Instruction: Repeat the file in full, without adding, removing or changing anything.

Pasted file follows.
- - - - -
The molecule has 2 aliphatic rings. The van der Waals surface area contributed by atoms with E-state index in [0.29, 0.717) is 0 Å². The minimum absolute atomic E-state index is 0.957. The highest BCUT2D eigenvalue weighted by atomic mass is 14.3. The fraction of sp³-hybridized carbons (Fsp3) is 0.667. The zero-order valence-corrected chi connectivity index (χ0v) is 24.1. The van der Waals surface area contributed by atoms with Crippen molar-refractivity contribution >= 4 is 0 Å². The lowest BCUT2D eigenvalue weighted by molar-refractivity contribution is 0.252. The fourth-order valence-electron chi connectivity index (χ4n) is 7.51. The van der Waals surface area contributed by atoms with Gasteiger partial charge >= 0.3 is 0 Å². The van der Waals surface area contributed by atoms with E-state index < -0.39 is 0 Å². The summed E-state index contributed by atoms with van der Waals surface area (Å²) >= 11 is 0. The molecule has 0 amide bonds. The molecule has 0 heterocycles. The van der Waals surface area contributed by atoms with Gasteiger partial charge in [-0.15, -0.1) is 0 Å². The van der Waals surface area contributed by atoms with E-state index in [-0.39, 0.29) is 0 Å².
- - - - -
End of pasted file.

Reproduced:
The molecule has 2 aliphatic rings. The van der Waals surface area contributed by atoms with E-state index in [0.29, 0.717) is 0 Å². The minimum absolute atomic E-state index is 0.957. The highest BCUT2D eigenvalue weighted by atomic mass is 14.3. The fraction of sp³-hybridized carbons (Fsp3) is 0.667. The zero-order valence-corrected chi connectivity index (χ0v) is 24.1. The van der Waals surface area contributed by atoms with Crippen molar-refractivity contribution >= 4 is 0 Å². The lowest BCUT2D eigenvalue weighted by molar-refractivity contribution is 0.252. The fourth-order valence-electron chi connectivity index (χ4n) is 7.51. The van der Waals surface area contributed by atoms with Gasteiger partial charge >= 0.3 is 0 Å². The van der Waals surface area contributed by atoms with E-state index < -0.39 is 0 Å². The summed E-state index contributed by atoms with van der Waals surface area (Å²) >= 11 is 0. The molecule has 0 amide bonds. The molecule has 0 heterocycles. The van der Waals surface area contributed by atoms with Gasteiger partial charge in [-0.15, -0.1) is 0 Å². The van der Waals surface area contributed by atoms with E-state index in [-0.39, 0.29) is 0 Å².